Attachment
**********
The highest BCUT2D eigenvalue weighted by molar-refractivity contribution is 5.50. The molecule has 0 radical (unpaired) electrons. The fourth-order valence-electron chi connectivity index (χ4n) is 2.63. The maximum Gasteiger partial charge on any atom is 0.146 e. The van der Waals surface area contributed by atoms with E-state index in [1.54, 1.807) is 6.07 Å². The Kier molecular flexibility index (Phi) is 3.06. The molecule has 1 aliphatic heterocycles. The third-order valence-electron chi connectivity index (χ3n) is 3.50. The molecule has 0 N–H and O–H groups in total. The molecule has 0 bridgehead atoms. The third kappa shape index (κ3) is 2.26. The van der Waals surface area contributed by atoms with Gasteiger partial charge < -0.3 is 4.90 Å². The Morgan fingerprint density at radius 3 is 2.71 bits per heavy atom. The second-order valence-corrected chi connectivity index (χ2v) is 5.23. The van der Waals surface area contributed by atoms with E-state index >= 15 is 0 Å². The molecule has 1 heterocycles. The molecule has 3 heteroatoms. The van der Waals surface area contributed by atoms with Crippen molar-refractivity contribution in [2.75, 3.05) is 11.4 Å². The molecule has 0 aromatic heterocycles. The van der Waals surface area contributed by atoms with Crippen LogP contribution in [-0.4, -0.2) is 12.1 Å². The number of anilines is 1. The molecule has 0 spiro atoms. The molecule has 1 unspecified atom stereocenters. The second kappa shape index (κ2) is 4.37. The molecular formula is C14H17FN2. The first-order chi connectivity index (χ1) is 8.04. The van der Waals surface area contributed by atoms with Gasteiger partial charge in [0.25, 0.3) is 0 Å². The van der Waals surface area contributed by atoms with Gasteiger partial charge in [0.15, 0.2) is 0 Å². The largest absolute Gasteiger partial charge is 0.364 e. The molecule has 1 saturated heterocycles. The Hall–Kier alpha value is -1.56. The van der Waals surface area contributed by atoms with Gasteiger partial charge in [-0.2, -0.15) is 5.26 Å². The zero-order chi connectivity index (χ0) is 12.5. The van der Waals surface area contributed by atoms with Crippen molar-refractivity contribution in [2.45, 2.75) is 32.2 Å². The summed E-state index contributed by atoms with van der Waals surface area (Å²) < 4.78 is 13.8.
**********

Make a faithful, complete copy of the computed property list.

The highest BCUT2D eigenvalue weighted by molar-refractivity contribution is 5.50. The molecule has 0 radical (unpaired) electrons. The fourth-order valence-electron chi connectivity index (χ4n) is 2.63. The maximum Gasteiger partial charge on any atom is 0.146 e. The van der Waals surface area contributed by atoms with E-state index in [1.54, 1.807) is 6.07 Å². The Kier molecular flexibility index (Phi) is 3.06. The molecule has 1 aliphatic heterocycles. The third-order valence-electron chi connectivity index (χ3n) is 3.50. The molecule has 0 N–H and O–H groups in total. The molecule has 0 bridgehead atoms. The third kappa shape index (κ3) is 2.26. The van der Waals surface area contributed by atoms with Gasteiger partial charge < -0.3 is 4.90 Å². The Morgan fingerprint density at radius 3 is 2.71 bits per heavy atom. The second-order valence-corrected chi connectivity index (χ2v) is 5.23. The van der Waals surface area contributed by atoms with E-state index >= 15 is 0 Å². The molecule has 1 heterocycles. The molecule has 3 heteroatoms. The van der Waals surface area contributed by atoms with Crippen molar-refractivity contribution in [2.75, 3.05) is 11.4 Å². The molecule has 0 aromatic heterocycles. The van der Waals surface area contributed by atoms with Crippen LogP contribution in [-0.4, -0.2) is 12.1 Å². The number of anilines is 1. The molecule has 0 spiro atoms. The molecule has 1 unspecified atom stereocenters. The second kappa shape index (κ2) is 4.37. The molecular formula is C14H17FN2. The first-order chi connectivity index (χ1) is 8.04. The van der Waals surface area contributed by atoms with Gasteiger partial charge in [0.25, 0.3) is 0 Å². The van der Waals surface area contributed by atoms with Gasteiger partial charge in [0.15, 0.2) is 0 Å². The largest absolute Gasteiger partial charge is 0.364 e. The molecule has 1 saturated heterocycles. The Hall–Kier alpha value is -1.56. The van der Waals surface area contributed by atoms with Gasteiger partial charge in [-0.2, -0.15) is 5.26 Å². The zero-order chi connectivity index (χ0) is 12.5. The van der Waals surface area contributed by atoms with Crippen molar-refractivity contribution in [2.45, 2.75) is 32.2 Å². The summed E-state index contributed by atoms with van der Waals surface area (Å²) < 4.78 is 13.8.